Yemen's embattled president suffered back-to-back blows Saturday: hundreds of thousands called for his ouster in the largest anti-government rallies yet and two powerful chiefs from his own tribe abandoned him.
The huge turnout reported in towns and cities across Yemen and the defection of the tribal chiefs were the latest signs that President Ali Abdullah Saleh may be losing his grip on the impoverished, conflict-ridden country.
Saleh appeared to be hardening his stance, after initially offering protesters to engage in dialogue and promising that the security forces would not use force against them. Yemeni TV on Saturday quoted him as telling army commanders that the armed forces will not hesitate to "defend the security of the nation as well as the unity, freedom and democracy."
On Friday, troops opened fire on demonstrators in the port city of Aden, killing at least four and wounding 43, according to security and medical officials. The London-based Amnesty International said it has received reports that at least 11 protesters were killed in Yemen on Friday, and that security forces prevented residents from taking some of the wounded to hospitals.
"Events in Yemen are taking a serious turn for the worse and the Yemeni security forces are showing reckless disregard for human life," said Philip Luther, Amnesty International's Deputy Director for the Middle East and North Africa.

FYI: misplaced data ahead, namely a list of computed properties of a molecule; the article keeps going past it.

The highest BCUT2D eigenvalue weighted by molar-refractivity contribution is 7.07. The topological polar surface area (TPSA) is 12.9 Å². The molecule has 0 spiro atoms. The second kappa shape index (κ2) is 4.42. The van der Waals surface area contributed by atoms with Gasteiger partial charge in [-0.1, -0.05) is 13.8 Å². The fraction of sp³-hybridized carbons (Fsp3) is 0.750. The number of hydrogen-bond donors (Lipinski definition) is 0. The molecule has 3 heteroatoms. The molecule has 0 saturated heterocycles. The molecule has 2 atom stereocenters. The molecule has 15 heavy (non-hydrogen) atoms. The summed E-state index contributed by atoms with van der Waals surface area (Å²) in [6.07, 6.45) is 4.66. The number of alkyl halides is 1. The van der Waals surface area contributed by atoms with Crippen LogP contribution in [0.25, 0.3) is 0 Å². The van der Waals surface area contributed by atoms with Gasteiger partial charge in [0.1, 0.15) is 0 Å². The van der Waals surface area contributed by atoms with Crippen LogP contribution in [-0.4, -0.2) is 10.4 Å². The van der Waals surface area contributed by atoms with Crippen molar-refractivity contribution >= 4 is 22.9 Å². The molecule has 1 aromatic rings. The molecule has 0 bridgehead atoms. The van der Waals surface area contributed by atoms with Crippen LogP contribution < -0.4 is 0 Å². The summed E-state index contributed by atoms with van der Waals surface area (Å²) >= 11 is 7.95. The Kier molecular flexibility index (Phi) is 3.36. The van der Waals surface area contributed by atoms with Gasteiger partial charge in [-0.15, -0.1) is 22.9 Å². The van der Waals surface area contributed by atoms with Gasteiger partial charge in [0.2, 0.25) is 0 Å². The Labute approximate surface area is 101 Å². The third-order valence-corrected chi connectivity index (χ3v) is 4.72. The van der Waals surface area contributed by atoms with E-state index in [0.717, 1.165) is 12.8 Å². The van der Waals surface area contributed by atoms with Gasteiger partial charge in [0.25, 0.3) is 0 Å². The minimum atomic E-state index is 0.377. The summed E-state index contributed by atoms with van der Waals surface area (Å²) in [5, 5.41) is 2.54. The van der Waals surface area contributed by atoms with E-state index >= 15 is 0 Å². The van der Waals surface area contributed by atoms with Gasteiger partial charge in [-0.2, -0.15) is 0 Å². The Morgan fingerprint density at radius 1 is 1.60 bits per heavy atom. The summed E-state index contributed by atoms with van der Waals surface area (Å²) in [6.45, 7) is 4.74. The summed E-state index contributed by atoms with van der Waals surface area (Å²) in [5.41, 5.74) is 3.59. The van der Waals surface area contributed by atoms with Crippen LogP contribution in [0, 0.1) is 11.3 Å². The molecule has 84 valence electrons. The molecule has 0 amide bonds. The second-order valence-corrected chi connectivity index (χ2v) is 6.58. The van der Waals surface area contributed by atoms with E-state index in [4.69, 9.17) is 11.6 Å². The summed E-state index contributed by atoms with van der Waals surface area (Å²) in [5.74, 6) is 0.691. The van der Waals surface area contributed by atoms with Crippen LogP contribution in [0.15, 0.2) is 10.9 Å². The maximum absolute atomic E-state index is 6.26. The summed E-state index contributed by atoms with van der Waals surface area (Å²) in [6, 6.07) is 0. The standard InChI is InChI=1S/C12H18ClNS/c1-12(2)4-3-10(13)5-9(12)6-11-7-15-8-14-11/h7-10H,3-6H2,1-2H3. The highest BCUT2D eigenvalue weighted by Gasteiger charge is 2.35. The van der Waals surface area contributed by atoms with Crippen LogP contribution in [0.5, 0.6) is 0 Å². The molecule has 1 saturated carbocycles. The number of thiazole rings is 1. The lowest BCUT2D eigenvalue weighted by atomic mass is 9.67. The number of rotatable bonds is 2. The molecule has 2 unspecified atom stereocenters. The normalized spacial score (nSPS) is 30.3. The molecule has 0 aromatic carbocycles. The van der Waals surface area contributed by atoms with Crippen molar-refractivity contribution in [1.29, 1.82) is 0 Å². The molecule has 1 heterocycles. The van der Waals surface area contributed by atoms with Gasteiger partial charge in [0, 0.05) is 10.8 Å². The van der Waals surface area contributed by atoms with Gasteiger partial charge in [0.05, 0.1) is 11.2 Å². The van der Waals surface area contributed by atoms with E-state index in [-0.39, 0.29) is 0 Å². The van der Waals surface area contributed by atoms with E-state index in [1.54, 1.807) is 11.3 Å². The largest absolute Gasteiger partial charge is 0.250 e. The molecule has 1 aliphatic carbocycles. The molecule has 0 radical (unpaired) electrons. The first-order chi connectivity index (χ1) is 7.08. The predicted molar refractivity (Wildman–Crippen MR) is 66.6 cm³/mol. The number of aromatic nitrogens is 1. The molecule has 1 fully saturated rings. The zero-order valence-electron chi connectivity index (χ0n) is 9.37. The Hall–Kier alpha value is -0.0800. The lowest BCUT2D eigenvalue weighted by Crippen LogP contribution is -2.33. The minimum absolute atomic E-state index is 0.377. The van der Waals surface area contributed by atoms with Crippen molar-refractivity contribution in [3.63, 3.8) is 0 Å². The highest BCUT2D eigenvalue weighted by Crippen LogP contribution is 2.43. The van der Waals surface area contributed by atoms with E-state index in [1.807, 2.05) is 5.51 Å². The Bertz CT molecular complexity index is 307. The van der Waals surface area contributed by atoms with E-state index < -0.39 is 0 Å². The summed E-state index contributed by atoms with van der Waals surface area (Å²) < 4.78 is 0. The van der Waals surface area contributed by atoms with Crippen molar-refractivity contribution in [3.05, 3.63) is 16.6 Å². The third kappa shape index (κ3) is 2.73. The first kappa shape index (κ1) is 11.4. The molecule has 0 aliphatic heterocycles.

In recent weeks, Yemen has seen daily protests, inspired by successful uprisings in Egypt and Tunisia. Saleh, a key ally in the U.S. campaign against the al-Qaida terror network, has promised to step down after national elections in 2013, but the demonstrators want him out now and have rejected his offer of dialogue.
Large crowds were reported Saturday in Yemens largest cities, including about 80,000 in the capital of Sanaa, about 150,000 in the city of Taiz and 30,000 in Aden, according to security officials. Large rallies were also held in six other areas, including in Emran, a tribal stronghold north of Sanaa.
Tens of thousands of members from both the Hashid tribe and Baqil, the second largest tribal federation in Yemen, marched in Emran to denounce the president and demand his ouster.
In a speech to the protesters, Sheikh Hussein bin Abdullah al-Ahmar, a key Hashid leader and a longtime ally to Saleh, said he is resigning from the leadership of the ruling party.
"I call on every honorable Yemeni to work to topple the regime" said al-Ahmar to the applause of the protesters, many carrying weapons. "The regime should go and be replaced by state institutions."
In a separate statement Saturday, Mohammad Abdel Illah al-Qadi, a key leader of the Sanhan, a Hashid affiliate and a longtime bulwark of Saleh's regime, said he was resigning from the ruling party.
One of Saleh's political survival strategies in 32 years in power had been to capitalize on tribal rivalries and loyalties. However, the chiefs who joined opposition forces Saturday were from his own tribe, the Hashid. The defections threaten to further erode Saleh's power base at a time when the country is also facing a separatist movement in the south and trying to combat growing al-Qaida activity.
Youth leaders, who have played a major role in the protests, on Saturday rejected Saleh's offer of dialogue.
"We will not make ourselves busy with a ridiculous dialogue because we know that this aims to show the regime is good," said Abdul-Rahman al-Julbain, an activist in Sanaa. "The regime is lying and the biggest proof is that we did not get any invitation for talks."